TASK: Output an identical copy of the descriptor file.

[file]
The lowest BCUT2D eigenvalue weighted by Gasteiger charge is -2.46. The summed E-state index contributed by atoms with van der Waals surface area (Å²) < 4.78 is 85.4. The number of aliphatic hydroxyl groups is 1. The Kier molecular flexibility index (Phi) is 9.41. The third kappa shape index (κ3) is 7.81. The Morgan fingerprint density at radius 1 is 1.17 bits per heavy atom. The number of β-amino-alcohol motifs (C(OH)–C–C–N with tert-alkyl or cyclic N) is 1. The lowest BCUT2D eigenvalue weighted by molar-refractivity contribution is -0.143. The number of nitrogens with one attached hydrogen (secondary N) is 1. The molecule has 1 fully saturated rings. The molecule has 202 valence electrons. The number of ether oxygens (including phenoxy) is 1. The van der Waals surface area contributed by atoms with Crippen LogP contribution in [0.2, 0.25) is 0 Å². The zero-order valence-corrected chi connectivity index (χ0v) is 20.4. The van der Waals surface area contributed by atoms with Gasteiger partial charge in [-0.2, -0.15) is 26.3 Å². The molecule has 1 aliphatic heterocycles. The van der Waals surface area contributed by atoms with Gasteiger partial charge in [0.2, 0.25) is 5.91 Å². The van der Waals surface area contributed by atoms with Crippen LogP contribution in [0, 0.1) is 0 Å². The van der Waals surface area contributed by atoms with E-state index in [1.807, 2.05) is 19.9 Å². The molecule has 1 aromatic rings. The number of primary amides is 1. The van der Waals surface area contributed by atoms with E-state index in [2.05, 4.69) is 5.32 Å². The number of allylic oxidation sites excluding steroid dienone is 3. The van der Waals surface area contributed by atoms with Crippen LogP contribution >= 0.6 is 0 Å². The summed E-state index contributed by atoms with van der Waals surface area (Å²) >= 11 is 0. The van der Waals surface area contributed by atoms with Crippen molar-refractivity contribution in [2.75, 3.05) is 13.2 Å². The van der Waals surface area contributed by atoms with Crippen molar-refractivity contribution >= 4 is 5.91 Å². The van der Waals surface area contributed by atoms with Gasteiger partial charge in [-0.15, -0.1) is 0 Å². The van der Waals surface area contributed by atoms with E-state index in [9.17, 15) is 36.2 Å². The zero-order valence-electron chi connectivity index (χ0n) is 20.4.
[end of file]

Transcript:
The lowest BCUT2D eigenvalue weighted by Gasteiger charge is -2.46. The summed E-state index contributed by atoms with van der Waals surface area (Å²) < 4.78 is 85.4. The number of aliphatic hydroxyl groups is 1. The Kier molecular flexibility index (Phi) is 9.41. The third kappa shape index (κ3) is 7.81. The Morgan fingerprint density at radius 1 is 1.17 bits per heavy atom. The number of β-amino-alcohol motifs (C(OH)–C–C–N with tert-alkyl or cyclic N) is 1. The lowest BCUT2D eigenvalue weighted by molar-refractivity contribution is -0.143. The number of nitrogens with one attached hydrogen (secondary N) is 1. The molecule has 1 fully saturated rings. The molecule has 202 valence electrons. The number of ether oxygens (including phenoxy) is 1. The van der Waals surface area contributed by atoms with Crippen LogP contribution in [0.2, 0.25) is 0 Å². The zero-order valence-corrected chi connectivity index (χ0v) is 20.4. The van der Waals surface area contributed by atoms with Gasteiger partial charge in [-0.2, -0.15) is 26.3 Å². The molecule has 1 aliphatic heterocycles. The van der Waals surface area contributed by atoms with Gasteiger partial charge in [0.2, 0.25) is 5.91 Å². The van der Waals surface area contributed by atoms with Crippen LogP contribution in [0, 0.1) is 0 Å². The van der Waals surface area contributed by atoms with E-state index in [1.807, 2.05) is 19.9 Å². The molecule has 1 aromatic rings. The number of primary amides is 1. The van der Waals surface area contributed by atoms with E-state index in [2.05, 4.69) is 5.32 Å². The number of allylic oxidation sites excluding steroid dienone is 3. The van der Waals surface area contributed by atoms with Crippen LogP contribution >= 0.6 is 0 Å². The summed E-state index contributed by atoms with van der Waals surface area (Å²) >= 11 is 0. The van der Waals surface area contributed by atoms with Crippen molar-refractivity contribution in [2.75, 3.05) is 13.2 Å². The van der Waals surface area contributed by atoms with Crippen molar-refractivity contribution >= 4 is 5.91 Å². The van der Waals surface area contributed by atoms with Gasteiger partial charge in [-0.15, -0.1) is 0 Å². The van der Waals surface area contributed by atoms with E-state index in [9.17, 15) is 36.2 Å². The zero-order valence-electron chi connectivity index (χ0n) is 20.4.